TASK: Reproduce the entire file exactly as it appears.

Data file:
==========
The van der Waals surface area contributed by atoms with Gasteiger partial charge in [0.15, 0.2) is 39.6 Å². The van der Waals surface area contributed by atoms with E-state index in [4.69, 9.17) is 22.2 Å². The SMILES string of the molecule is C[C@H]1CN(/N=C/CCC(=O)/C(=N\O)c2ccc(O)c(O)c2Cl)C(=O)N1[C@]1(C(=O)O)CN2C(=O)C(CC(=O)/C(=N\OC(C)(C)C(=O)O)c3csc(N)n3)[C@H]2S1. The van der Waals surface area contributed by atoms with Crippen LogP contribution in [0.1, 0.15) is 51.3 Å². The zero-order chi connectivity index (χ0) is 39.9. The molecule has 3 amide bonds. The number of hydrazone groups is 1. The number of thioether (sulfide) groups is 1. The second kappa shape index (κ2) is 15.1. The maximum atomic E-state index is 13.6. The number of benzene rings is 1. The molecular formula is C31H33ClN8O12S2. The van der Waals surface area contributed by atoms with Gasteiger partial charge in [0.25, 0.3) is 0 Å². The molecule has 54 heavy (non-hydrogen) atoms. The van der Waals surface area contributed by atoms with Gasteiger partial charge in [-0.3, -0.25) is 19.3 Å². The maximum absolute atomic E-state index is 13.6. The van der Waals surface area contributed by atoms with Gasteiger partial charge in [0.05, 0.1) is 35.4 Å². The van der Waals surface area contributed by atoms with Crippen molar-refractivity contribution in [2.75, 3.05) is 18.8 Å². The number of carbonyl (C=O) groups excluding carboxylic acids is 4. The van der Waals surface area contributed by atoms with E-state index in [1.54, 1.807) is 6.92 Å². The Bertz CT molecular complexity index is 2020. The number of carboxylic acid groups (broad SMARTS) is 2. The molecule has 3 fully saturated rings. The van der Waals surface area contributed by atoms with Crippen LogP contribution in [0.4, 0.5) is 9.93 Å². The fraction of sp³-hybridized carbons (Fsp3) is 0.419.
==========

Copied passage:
The van der Waals surface area contributed by atoms with Gasteiger partial charge in [0.15, 0.2) is 39.6 Å². The van der Waals surface area contributed by atoms with E-state index in [4.69, 9.17) is 22.2 Å². The SMILES string of the molecule is C[C@H]1CN(/N=C/CCC(=O)/C(=N\O)c2ccc(O)c(O)c2Cl)C(=O)N1[C@]1(C(=O)O)CN2C(=O)C(CC(=O)/C(=N\OC(C)(C)C(=O)O)c3csc(N)n3)[C@H]2S1. The van der Waals surface area contributed by atoms with Crippen LogP contribution in [0.1, 0.15) is 51.3 Å². The zero-order chi connectivity index (χ0) is 39.9. The molecule has 3 amide bonds. The number of hydrazone groups is 1. The number of thioether (sulfide) groups is 1. The second kappa shape index (κ2) is 15.1. The maximum atomic E-state index is 13.6. The number of benzene rings is 1. The molecular formula is C31H33ClN8O12S2. The van der Waals surface area contributed by atoms with Gasteiger partial charge in [0.25, 0.3) is 0 Å². The molecule has 54 heavy (non-hydrogen) atoms. The van der Waals surface area contributed by atoms with Gasteiger partial charge in [-0.3, -0.25) is 19.3 Å². The maximum absolute atomic E-state index is 13.6. The van der Waals surface area contributed by atoms with Gasteiger partial charge in [0.05, 0.1) is 35.4 Å². The van der Waals surface area contributed by atoms with Crippen molar-refractivity contribution in [2.75, 3.05) is 18.8 Å². The number of carbonyl (C=O) groups excluding carboxylic acids is 4. The van der Waals surface area contributed by atoms with E-state index in [1.54, 1.807) is 6.92 Å². The Bertz CT molecular complexity index is 2020. The number of carboxylic acid groups (broad SMARTS) is 2. The molecule has 3 fully saturated rings. The van der Waals surface area contributed by atoms with Crippen LogP contribution in [0.4, 0.5) is 9.93 Å². The fraction of sp³-hybridized carbons (Fsp3) is 0.419.